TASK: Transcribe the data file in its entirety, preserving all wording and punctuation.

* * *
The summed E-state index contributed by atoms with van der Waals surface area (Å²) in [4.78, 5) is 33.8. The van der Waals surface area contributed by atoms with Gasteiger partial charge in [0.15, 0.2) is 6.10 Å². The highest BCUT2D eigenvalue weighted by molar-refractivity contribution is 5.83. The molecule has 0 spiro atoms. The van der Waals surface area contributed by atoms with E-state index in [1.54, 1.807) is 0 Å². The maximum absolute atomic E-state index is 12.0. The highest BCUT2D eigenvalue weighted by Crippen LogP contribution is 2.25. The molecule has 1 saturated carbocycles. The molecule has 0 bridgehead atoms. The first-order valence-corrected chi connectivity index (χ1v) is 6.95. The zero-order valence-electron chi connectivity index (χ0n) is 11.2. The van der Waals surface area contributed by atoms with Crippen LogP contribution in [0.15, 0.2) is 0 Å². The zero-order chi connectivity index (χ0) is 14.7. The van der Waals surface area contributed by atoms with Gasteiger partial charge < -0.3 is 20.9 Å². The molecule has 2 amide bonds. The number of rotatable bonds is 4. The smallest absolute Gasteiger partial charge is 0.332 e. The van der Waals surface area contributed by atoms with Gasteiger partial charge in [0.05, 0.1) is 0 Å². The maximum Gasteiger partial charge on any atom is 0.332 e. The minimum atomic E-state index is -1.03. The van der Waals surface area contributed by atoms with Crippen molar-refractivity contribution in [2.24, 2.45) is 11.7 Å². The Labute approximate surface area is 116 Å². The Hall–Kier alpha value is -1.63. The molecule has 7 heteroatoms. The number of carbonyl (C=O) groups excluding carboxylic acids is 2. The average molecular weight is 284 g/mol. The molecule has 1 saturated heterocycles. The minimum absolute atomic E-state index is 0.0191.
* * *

The summed E-state index contributed by atoms with van der Waals surface area (Å²) in [4.78, 5) is 33.8. The van der Waals surface area contributed by atoms with Gasteiger partial charge in [0.15, 0.2) is 6.10 Å². The highest BCUT2D eigenvalue weighted by molar-refractivity contribution is 5.83. The molecule has 0 spiro atoms. The van der Waals surface area contributed by atoms with E-state index in [1.54, 1.807) is 0 Å². The maximum absolute atomic E-state index is 12.0. The highest BCUT2D eigenvalue weighted by Crippen LogP contribution is 2.25. The molecule has 1 saturated carbocycles. The molecule has 0 bridgehead atoms. The first-order valence-corrected chi connectivity index (χ1v) is 6.95. The zero-order valence-electron chi connectivity index (χ0n) is 11.2. The van der Waals surface area contributed by atoms with Crippen LogP contribution in [0.15, 0.2) is 0 Å². The zero-order chi connectivity index (χ0) is 14.7. The van der Waals surface area contributed by atoms with Gasteiger partial charge < -0.3 is 20.9 Å². The molecule has 2 amide bonds. The number of rotatable bonds is 4. The smallest absolute Gasteiger partial charge is 0.332 e. The van der Waals surface area contributed by atoms with Gasteiger partial charge in [0.05, 0.1) is 0 Å². The maximum Gasteiger partial charge on any atom is 0.332 e. The minimum atomic E-state index is -1.03. The van der Waals surface area contributed by atoms with Crippen molar-refractivity contribution in [2.24, 2.45) is 11.7 Å². The Labute approximate surface area is 116 Å². The Hall–Kier alpha value is -1.63. The molecule has 7 heteroatoms. The number of carbonyl (C=O) groups excluding carboxylic acids is 2. The average molecular weight is 284 g/mol. The molecule has 1 saturated heterocycles. The minimum absolute atomic E-state index is 0.0191.